›  accessory L hepatic a. arises from LGA

Type 6 (1–7%):

›  accessory R hepatic artery arises from SMA

Type 7 (1%):

›  accessory R + L hepatic arteries

Type 8 (2–3%):

›  combinations of accessory + replaced hepatic arteries

Type 9 (1–3%):

›  hepatic trunk replaced to SMA

Type 10 (0.5%):

›  hepatic trunk replaced to LGA

The presence of a portal branch without corresponding artery indicates a replaced or accessory vascular anatomy or transhepatic hepatofugal collateral vessels.

Aberrant Hepatic Artery

=  hepatic artery coursing between IVC + portal vein

1.   Replaced right hepatic artery (50%)

2.   Right hepatic artery with early bifurcation of common hepatic artery into right + left hepatic arteries (20%)

3.   Accessory right hepatic artery (15%)

4.   Replacement of entire hepatic trunk to SMA (15%)

Left Hepatic Artery

=  usually arises from proper hepatic artery (PHA)

Location:   from hepatic hilum to umbilical portion of left portal vein (usually to its right) coursing up- and leftward

Accessory LHAs:     from LGA / celiac trunk / aorta

Division (arteriographic description):

after forming an arch overriding the portal vein

›  A2 branches: course to left corner of liver, usually superior to A3

›  A3 branches: course ventral + caudal along left side of umbilical portion of PV and then toward left

Right Hepatic Artery

=  usually arises from PHA / SMA when replaced

Accessory RHAs:   from SMA / celiac trunk / aorta

Division (arteriographic description):

›  anterior branch: straight right + upward course

›  posterior branch: proximally meandering course

A6: inferolateral course to lower corner of liver

A7: compact complex meandering course superiorly (on frontal projection)

The RHA forms anterior and posterior branches characterized by a straight right upward course and by a meandering proximal portion, respectively.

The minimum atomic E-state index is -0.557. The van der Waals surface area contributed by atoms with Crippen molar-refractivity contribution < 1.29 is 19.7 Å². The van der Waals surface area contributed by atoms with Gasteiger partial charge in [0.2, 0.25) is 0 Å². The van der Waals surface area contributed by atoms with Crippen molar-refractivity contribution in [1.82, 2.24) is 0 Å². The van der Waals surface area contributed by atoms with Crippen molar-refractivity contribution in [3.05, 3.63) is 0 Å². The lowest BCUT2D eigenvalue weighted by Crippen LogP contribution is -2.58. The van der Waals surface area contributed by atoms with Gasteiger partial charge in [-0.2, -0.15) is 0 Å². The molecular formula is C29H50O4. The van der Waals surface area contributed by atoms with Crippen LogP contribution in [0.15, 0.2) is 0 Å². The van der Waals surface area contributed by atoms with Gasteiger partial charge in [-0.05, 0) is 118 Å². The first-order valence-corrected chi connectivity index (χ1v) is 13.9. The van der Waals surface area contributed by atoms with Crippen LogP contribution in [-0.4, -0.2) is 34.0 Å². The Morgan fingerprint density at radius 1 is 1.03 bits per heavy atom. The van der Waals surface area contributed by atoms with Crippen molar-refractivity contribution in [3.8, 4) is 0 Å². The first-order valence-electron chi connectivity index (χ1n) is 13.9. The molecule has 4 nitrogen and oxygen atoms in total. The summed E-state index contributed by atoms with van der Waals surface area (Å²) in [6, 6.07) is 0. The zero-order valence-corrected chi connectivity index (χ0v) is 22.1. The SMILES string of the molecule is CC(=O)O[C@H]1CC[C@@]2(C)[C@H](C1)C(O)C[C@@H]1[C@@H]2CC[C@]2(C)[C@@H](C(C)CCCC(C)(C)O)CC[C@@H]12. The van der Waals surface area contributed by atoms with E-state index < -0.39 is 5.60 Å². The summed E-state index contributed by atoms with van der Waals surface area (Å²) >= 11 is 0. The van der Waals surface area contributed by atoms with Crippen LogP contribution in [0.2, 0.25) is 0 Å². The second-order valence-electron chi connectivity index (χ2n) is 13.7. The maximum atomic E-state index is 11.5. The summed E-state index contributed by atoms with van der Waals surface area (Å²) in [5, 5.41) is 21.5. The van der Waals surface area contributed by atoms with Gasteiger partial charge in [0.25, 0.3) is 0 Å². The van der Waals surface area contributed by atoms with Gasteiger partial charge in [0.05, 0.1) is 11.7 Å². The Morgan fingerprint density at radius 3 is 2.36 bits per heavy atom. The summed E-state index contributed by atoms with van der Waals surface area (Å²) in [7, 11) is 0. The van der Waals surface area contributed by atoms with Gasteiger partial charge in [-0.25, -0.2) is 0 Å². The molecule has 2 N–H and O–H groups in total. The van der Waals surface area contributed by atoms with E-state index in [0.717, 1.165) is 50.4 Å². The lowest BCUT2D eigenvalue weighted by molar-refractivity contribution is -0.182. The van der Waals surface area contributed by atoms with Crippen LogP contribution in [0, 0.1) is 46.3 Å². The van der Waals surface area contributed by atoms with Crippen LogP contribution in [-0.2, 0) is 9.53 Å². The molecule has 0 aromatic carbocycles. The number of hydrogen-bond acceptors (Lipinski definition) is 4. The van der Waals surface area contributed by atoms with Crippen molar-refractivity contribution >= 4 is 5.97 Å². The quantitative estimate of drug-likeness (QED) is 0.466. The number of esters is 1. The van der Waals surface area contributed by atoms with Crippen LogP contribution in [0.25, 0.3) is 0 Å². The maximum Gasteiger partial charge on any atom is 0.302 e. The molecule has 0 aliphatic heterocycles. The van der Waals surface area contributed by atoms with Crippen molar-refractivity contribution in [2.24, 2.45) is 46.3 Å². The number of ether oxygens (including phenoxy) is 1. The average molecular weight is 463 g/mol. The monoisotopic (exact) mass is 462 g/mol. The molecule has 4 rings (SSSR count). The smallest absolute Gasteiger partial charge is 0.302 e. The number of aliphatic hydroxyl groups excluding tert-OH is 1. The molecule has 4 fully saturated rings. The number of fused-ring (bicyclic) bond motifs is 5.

Caudate Lobe

=  located behind liver hilum + wrapping around IVC, supplied by multiple small branches from LHA + RHA

Variations (arteriographic description):

›  RHA + LHA (53%)

›  RHA only (35%)

Location:   courses posteromedially mainly supplying the lateral (= paracaval portion and papillary process) of S1

›  LHA only (12%)

Location:   courses posteriorly mainly supplying medial portion (= caudate process, Spiegel lobe) of S1

Hepatic Vein Drainage Pattern of Right Hepatic Lobe (Nakamura Classification)

Type 1  Large right hepatic vein (RHV) drains extensive area of right lateral sector + part of right paramedian sector; small short hepatic vein drains small area of right lateral sector (occasionally absent) (39–57%)

Type 2  Right hepatic vein of medium size; one thick short hepatic vein of 5–10 mm in diameter (= middle / inferior hepatic vein) drains right lateral sector concomitantly directly into IVC (29–37%)

Type 3  Right lobe drainage allocated to a short RHV that drains superior part of right lateral sector and large middle hepatic vein (MHV) + inferior right hepatic vein that drains inferior part of right lateral sector (15–24%)

It is important to identify any variation in the middle hepatic vein because the hepatectomy plane in living donors is about 1 cm to the right of the middle hepatic vein along the gallbladder fossa.

Third Inflow to Liver